Dorchester’s BEA line-up

The Dorchester team is thrilled to announce our attendance at Book Expo America 2011!

Secretly, everyone attending wants to run around the Javits Center hoarding as many free books and goodies as possible, but BEA is really about learning what’s new and what’s next in the book publishing world (minimal hoarding is condoned).

While making the rounds, be sure to stop by the Dorchester booth #4540 for some goodies and giveaways! We’re also incredibly excited to be featuring signings with four of our amazing authors:

Don’t miss it!


The Bad Boy of the Sea

Intern Becky

Sketchy Becky

What is the allure of pirates? They captivate the imaginations of both the young and old, despite the fact that pirates of yore tended not be the nicest of folks. We dedicate an entire day to talking like them, they strut across the silver screen, and everyone from the Muppets to the Doctor has spent quality time with them. Pirates are animated, transformed into action figures, and doted upon. On the bright side, they do not regularly attempt to drink the blood of mortals or sparkle in the sun. Thus, our attraction to them is not totally insane. But seriously, where does the appeal of these seafaring individuals stem from? Maybe it’s just the sight of a guy with…er, a talking parrot and an eyepatch that gets hearts pounding?

Captain Jack Sparrow

O, that I were a steering wheel.

Pirates are on our minds currently. Possibly because the latest Pirates of the Caribbean movie just came out. It makes one want to start going “ARGH!” or maybe that’s because it’s Friday and nearly the weekend. Since I can’t don a tricorne hat, I will settle for entertaining everyone with random pirate facts, in addition to considering the evolution of the pirate in popular culture.

  • Did you know that pirate ships utilized limited democracies? And that part of the treasure was put into a general fund that compensated injuries sustained by the crew? Gaining a peg leg also meant collecting a nice pile of gold.
Drawing of pirates


  • How about the fact that pirates (and sailors in general) would wear eyepatches even when they had two perfectly healthy eyes? When going below deck, a pirate could simply flip the patch to the other eye and avoid having to wait for his sight to adjust to the dark.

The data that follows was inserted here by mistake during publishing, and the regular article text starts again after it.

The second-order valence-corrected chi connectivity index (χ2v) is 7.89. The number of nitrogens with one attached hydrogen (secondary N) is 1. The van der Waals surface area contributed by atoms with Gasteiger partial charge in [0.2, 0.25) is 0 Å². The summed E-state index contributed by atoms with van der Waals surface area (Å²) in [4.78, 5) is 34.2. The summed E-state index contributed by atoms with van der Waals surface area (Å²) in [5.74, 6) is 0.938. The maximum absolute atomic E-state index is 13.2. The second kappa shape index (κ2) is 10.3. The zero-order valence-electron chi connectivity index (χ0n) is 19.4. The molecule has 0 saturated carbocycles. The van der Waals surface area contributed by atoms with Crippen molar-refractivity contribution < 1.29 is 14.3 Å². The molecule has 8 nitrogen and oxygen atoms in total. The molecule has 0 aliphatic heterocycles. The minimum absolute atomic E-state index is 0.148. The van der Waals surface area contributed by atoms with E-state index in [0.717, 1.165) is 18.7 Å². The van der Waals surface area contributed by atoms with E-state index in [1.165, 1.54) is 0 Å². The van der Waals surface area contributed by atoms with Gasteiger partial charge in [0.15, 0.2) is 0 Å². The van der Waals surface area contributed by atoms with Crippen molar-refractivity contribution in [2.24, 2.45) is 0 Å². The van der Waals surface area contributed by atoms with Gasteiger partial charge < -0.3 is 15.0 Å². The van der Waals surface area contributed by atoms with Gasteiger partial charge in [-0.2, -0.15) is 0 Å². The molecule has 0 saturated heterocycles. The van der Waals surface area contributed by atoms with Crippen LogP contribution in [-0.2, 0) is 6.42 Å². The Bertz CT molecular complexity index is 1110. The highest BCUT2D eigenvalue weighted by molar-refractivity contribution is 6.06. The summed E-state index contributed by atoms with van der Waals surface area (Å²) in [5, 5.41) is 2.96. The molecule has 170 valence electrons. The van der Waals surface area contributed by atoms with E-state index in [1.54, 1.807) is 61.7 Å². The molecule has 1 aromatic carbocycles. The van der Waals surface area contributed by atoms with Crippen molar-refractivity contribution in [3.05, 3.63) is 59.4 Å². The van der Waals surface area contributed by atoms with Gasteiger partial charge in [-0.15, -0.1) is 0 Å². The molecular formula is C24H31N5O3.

• Julius Caesar was once kidnapped by Cilician pirates and ransomed for fifty talents of gold. Originally, they were just going to charge twenty pieces, but Caesar claimed he was worth more than that. Unfortunately for the pirates, after regaining his freedom, Caesar raised a fleet and had them hunted down and…let’s say, those pirates never kidnapped anyone else again.
Amy Pond from Doctor who as a pirate

The ingredients for a pirate: a sword, a hat, and a coat.

  • Let’s not forget that Vikings were pirates. Sadly, they sailed aboard ships and never wore horned helmets. This does nothing to lessen the fact that they are wicked awesome when donning headgear and riding dragons.

How to Train Your Dragon VikingsIs it any wonder that dashing versions of these pirates frequently appear as the heroes of romance novels? The most bewildering aspect of the covers of some of these books is how well maintained their appearances are. I mean, check these guys out. Most average dudes of the 21st century aren’t this groomed. Shaving creams and powders were expensive back in the day. Using a rusty razor is presumably as dangerous and unhygienic as it sounds. Is it any wonder pirates typically sported beards? Additionally, I very much doubt any spare time a pirate happened upon would be spent slathering hot wax on a hair chest for the ladies.

Dorchester's Pirates books

Pirates: way sexier than you remembered

Pirates from Muppet Treasure Island

Does anyone else want to start singing about cabin fever?

Braids in a pirate’s beard can signify a number of things, such as men killed or whether a guy has a girlfriend back in port. That’s kind of sweet…in a ruthless-pirate-sort-of-way. Not that I’m complaining about the shaved guys of the covers. There is nothing at all wrong with a handsome, fictional pirate. Simply avoid time-traveling to meet any real ones.